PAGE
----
not, alternatively, the property and equipment.—All things studiedly considered, and mindful of the
aforesaid ruling of this Court in the case of Philippine Long Distance Telephone Company vs. Public
Service Commission, it should be reiterated that the proper basis for the computation of subject fee
under Section 40(e) of the Public Service Act, as amended by Republic Act No. 3792, is “the capital stock
subscribed or paid and not, alternatively, the property and equipment.”

PETITION for review on certiorari of a decision and a resolution of the Court of Appeals.

The facts are stated in the opinion of the Court.

The Solicitor General for petitioner.

Alampay, Gatchalian, Mawis, Carranza & Alampay for private respondent.

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National Telecommunications Commission vs. Court of Appeals

PURISIMA, J.:

At bar is a Petition for Review on Certiorari under Rule 45 of the Revised Rules of Court seeking to
modify the October 30, 1996 Decision1Rollo, pp. 30-52. and the January 27, 1997 Resolution2Rollo, pp.
54-55. of the Court of Appeals3Special Thirteenth Division composed of Justices F.A. Martin, Jr.
(Chairman); Ma. Alicia Austria-Martinez (Member); and Ruben T. Reyes (Ponente). in CA-G.R. SP No.
34063.

The antecedent facts that matter can be culled as follows:

Sometime in 1988, the National Telecommunications Commission (NTC) served on the Philippine Long
Distance Telephone Company (PLDT) the following assessment notices and demands for payment:

“1. the amount of P7,495,161.00 as supervision and regulation fee under Section 40 (e) of the PSA for
the said year, 1988, computed at P0.50 per P100.00 of the Protestant’s (PLDT) outstanding capital stock
as at December 31, 1987 which then consisted of Serial Preferred Stock amounting to P1,277,934,390.00
(Billion) and Common Stock of P221,097,785 (Million) or a total of P1,499,032,175.00 (Billion).

2. the amount of P9.0 Million as permit fee under Section 40 (f) of the PSA for the approval of the
protestant’s increase of its authorized capital stock from P2.7 Billion to P4.5 Billion; and

3. the amounts of P12,261,600.00 and P33,472,030.00 as permit fees under Section 40 (g) of the PSA in
connection with the Commission’s decisions in NTC Cases Nos. 86-13 and 87-008 respectively, approving
the Protestant’s equity participation in the Fiber Optic Interpacific Cable systems and X-5 Service
Improvement and Expansion Program.”4Petition, p. 3; Rollo, p. 11.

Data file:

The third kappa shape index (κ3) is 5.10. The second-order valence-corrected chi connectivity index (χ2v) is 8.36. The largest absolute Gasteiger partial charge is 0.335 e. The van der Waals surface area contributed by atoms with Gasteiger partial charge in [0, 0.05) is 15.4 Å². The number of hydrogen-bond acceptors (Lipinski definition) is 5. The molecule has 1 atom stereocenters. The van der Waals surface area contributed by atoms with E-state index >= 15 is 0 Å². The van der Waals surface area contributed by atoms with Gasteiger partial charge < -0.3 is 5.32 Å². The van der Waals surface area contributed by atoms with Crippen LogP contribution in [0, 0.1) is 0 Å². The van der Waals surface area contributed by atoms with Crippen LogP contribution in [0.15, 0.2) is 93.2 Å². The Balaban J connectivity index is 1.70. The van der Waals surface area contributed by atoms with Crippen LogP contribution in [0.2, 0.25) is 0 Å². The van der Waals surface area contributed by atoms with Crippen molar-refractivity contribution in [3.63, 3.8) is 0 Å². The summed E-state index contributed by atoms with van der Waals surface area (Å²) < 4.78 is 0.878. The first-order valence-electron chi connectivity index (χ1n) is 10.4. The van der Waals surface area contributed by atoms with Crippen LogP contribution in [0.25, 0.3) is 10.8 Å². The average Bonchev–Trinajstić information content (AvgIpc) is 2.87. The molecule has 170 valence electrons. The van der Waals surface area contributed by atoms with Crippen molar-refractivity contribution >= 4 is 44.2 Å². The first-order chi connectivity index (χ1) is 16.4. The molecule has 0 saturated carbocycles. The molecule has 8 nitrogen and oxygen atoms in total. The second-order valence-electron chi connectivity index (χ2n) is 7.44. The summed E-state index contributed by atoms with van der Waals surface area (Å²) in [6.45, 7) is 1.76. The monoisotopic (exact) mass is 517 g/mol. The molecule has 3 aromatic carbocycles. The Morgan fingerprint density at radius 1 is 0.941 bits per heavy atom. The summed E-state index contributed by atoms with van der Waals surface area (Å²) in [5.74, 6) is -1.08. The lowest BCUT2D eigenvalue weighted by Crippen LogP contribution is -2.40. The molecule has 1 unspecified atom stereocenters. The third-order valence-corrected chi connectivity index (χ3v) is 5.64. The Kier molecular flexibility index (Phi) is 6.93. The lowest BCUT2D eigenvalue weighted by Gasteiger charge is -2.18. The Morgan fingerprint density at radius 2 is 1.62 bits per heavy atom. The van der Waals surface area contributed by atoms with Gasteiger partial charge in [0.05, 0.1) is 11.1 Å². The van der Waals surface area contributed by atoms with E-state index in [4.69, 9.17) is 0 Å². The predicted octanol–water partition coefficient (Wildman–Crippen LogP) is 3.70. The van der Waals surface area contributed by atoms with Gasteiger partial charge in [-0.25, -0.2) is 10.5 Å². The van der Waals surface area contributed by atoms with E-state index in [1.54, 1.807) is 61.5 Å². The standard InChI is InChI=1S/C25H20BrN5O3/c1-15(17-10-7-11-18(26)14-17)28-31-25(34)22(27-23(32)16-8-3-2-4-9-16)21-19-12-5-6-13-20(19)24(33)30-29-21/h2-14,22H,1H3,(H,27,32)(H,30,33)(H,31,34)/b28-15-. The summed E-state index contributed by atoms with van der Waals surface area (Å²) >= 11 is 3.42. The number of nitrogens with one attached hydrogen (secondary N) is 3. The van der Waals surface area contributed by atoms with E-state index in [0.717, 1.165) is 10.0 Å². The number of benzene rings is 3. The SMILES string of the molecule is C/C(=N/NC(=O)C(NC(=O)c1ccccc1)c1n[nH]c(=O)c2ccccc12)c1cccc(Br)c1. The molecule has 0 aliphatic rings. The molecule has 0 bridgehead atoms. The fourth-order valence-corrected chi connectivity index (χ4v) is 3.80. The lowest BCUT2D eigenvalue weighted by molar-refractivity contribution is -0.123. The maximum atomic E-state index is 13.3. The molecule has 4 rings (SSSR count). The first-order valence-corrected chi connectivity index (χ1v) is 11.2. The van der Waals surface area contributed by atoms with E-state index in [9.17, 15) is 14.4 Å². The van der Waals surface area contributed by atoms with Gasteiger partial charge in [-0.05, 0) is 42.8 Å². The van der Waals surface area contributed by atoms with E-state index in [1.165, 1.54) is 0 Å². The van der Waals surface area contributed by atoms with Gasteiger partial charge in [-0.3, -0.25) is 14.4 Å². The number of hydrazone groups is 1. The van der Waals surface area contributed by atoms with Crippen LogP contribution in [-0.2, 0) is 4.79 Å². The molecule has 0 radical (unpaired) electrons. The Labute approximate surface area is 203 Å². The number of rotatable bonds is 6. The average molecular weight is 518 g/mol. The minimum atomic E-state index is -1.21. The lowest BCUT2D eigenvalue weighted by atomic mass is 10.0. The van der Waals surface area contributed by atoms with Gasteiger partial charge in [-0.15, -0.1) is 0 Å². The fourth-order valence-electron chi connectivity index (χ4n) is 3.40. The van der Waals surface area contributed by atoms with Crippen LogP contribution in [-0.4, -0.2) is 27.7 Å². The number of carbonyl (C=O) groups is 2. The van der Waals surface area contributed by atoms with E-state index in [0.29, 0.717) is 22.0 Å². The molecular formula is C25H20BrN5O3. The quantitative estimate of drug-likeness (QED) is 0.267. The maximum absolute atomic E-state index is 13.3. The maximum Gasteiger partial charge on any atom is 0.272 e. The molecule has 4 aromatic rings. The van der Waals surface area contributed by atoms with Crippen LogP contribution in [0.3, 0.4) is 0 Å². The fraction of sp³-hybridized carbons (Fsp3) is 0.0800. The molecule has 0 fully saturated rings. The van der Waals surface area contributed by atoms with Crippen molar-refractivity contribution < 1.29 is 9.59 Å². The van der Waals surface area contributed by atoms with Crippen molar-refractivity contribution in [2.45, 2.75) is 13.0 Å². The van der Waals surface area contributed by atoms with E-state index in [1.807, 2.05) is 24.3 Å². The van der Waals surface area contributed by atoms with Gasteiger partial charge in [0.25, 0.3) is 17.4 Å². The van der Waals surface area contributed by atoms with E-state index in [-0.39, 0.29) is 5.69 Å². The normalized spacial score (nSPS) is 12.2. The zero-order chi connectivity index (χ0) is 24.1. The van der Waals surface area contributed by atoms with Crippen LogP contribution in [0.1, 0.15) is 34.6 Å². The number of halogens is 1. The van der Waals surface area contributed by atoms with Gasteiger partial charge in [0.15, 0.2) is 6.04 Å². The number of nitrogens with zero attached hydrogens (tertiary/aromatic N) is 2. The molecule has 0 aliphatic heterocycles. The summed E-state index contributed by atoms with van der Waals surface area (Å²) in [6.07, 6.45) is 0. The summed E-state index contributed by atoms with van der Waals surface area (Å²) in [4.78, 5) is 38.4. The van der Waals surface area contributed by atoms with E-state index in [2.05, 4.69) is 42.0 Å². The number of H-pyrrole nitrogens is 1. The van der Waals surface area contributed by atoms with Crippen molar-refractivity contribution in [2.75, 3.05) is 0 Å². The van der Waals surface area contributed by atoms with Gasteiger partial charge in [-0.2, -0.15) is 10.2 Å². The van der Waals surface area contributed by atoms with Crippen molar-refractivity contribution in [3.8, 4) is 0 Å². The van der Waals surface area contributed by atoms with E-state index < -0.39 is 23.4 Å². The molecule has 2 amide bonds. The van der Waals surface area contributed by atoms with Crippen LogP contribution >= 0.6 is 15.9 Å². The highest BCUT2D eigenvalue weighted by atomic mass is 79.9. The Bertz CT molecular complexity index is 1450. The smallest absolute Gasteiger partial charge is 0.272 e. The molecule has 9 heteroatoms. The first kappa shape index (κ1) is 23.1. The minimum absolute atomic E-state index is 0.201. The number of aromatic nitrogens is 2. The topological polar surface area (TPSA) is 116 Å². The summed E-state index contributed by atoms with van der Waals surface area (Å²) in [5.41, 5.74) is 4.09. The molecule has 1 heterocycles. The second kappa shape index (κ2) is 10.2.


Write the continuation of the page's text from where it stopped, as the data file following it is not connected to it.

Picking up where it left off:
In its two letter-protests5Annexes “G” and “H,” Petition; Rollo, pp. 59-71. dated February 23, 1988 and
July 14, 1988, and position papers6Annexes “I” and “J,” Petition; Rollo, pp. 72, 92-93. dated November
8, 1990 and

__________________

1 Rollo, pp. 30-52.

2 Rollo, pp. 54-55.

3 Special Thirteenth Division composed of Justices F.A. Martin, Jr. (Chairman); Ma. Alicia Austria-
Martinez (Member); and Ruben T. Reyes (Ponente).

4 Petition, p. 3; Rollo, p. 11.

5 Annexes “G” and “H,” Petition; Rollo, pp. 59-71.

6 Annexes “I” and “J,” Petition; Rollo, pp. 72, 92-93.

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March 12, 1991, respectively, the PLDT challenged the aforesaid assessments, theorizing inter alia that:

“(a) The assessments were being made to raise revenues and not as mere reimbursements for actual
regulatory expenses in violation of the doctrine in PLDT vs. PSC, 66 SCRA 341 [1975];

(b) The assessment under Section 40 (e) should only have been on the basis of the par values of private
respondent’s outstanding capital stock;

(c) Petitioner has no authority to compel private respondent’s payment of the assessed fees under
Section 40 (f) for the increase of its authorized capital stock since petitioner did not render any
supervisory or regulatory activity and incurred no expenses in relation thereto.

x x x”7

On September 29, 1993, the NTC rendered a Decision8Annex “K,” Petition; Rollo, pp. 94-106. in NTC
Case No. 90-223, denying the protest of PLDT and disposing thus:

“FOR ALL THE FOREGOING, finding PLDT’s protest to be without merit, the Commission has no
alternative but to uphold the law and DENIES the protest of PLDT. Unless otherwise restrained by a
competent court of law, the Common Carrier Authorization Department (CCAD) is hereby directed to
update its assessments and collections on PLDT and all public telecommunications carriers for the
payment of the fees in accordance with the provisions of Section 40 (e), (f) and (g) of the Revised NTC
Schedule of Fees and Charges.
This decision takes effect immediately.

SO ORDERED.”

On October 22, 1993, PLDT interposed a Motion for Reconsideration,9Annex “M,” Petition;Rollo, pp.
120-125. which was denied by NTC in an Order10NTC’s Order, Annex “N,” Petition; Rollo, pp. 126-136.
issued on May 3, 1994.

___________________

7 Petition, p. 5; Rollo, p. 13.